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Sunday, January 31, 2010

Gangs in Central America

Clare Ribando Seelke
Specialist in Latin American Affairs

During its second session, the 111th Congress is likely to maintain an interest in the effects of crime and gang violence in Central America, and on the expanding activities of transnational gangs with ties to that region operating in the United States. The violent Mara Salvatrucha (MS- 13) and its main rival, the "18th Street" gang (also known as M-18) continue to threaten citizen security and challenge government authority in Central America. Gang-related violence has been particularly acute in Honduras, El Salvador, and Guatemala, which have among the highest homicide rates in the world. Governments in those countries appear to have moved away, at least on a rhetorical level, from repressive anti-gang strategies. However, they have yet to implement effective anti-gang policies that include an emphasis on prevention and rehabilitation of former gang members. 

U.S. officials have expressed concerns about the expanding presence of the MS-13 and M-18 in cities across the United States, as well as reports that these gangs may be evolving into more sophisticated transnational criminal enterprises. Between February 2005 and September 2009, U.S. officials arrested some 2,572 alleged MS-13 members in cities across the United States, many of whom were subsequently deported. Evidence suggests, however, that previously deported members of both the MS-13 and the M-18 often reenter the United States illegally across the U.S.-Mexico border.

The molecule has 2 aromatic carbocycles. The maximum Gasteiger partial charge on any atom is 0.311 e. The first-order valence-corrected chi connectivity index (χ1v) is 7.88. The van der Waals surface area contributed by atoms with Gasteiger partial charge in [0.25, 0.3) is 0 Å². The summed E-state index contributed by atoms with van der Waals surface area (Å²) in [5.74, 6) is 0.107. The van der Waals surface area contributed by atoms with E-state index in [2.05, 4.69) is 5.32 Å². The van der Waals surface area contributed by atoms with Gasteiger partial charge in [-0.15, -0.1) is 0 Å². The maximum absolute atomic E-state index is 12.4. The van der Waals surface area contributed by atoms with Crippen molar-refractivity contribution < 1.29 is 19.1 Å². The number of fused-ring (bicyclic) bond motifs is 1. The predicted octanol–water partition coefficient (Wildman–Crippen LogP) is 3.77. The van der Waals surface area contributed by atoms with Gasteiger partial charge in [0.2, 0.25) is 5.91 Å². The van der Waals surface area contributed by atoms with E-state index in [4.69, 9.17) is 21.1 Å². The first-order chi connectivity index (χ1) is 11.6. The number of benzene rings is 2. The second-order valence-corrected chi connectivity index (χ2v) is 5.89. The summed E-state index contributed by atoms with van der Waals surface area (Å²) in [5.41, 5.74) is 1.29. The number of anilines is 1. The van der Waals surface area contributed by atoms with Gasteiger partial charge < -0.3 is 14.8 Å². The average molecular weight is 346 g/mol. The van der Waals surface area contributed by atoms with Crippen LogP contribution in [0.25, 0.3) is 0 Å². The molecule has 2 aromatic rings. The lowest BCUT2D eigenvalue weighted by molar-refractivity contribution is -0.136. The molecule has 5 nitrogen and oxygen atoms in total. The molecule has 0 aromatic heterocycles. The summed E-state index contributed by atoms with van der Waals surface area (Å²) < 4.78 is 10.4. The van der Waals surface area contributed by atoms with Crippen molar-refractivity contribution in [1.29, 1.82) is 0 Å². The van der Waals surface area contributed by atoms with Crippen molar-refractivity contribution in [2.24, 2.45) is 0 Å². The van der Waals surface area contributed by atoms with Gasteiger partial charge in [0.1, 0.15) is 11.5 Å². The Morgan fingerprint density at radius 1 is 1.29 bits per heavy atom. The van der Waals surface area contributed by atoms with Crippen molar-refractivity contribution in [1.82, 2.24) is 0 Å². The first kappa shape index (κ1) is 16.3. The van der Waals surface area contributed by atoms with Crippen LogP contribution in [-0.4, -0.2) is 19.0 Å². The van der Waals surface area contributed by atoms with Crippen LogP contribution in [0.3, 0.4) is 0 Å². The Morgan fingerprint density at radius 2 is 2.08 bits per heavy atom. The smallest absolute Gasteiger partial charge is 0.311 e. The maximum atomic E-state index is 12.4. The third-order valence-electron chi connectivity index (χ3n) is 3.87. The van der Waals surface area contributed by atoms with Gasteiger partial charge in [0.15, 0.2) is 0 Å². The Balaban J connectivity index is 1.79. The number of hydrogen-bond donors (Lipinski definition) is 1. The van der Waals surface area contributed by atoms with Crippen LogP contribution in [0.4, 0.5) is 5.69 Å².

Several U.S. agencies have been actively engaged on both the law enforcement and preventive side of dealing with Central American gangs. An inter-agency committee worked together to develop a U.S. Strategy to Combat Criminal Gangs from Central America and Mexico, first announced at a July 2007 U.S.-Central American Integration System (SICA) summit on security issues. The strategy, which is now being implemented, states that the U.S. government will pursue coordinated anti-gang activities through five broad areas: diplomacy, repatriation, law enforcement, capacity enhancement, and prevention. 

In recent years, Congress has increased funding to support anti-gang efforts in Central America. Congress appropriated roughly $7.9 million in FY2008 and $5 million in FY2009 in global International Narcotics Control and Law Enforcement (INCLE) funds for anti-gang efforts in Central America. Congress provided additional support for anti-gang efforts in the region through the Mérida Initiative, including, by CRS calculation, at least $22 million in FY2008 supplemental assistance and close to $19 million in FY2009 funding. On December 13, 2009, Congress passed the FY2010 Consolidated Appropriations Act (H.R. 3288/P.L. 111-117), which provides $83 million for combating gangs and drug trafficking in Central America under a new Central America Regional Security Initiative (CARSI). P.L. 111-117 also includes $8 million in global INCLE for gang programs in the region. 

This report describes the gang problem in Central America, discusses country and regional approaches to deal with the gangs, and analyzes U.S. policy with respect to gangs in Central America. For more information on the Mérida Initiative, see CRS Report R40135, Mérida Initiative for Mexico and Central America: Funding and Policy Issues. For information on Central American gangs in the United States, see CRS Report RL34233, The MS-13 and 18th Street Gangs: Emerging Transnational Gang Threats?, by Celinda Franco. 

Date of Report: January 11, 2010
Number of Pages: 22
Order Number: RL34112
Price: $29.95

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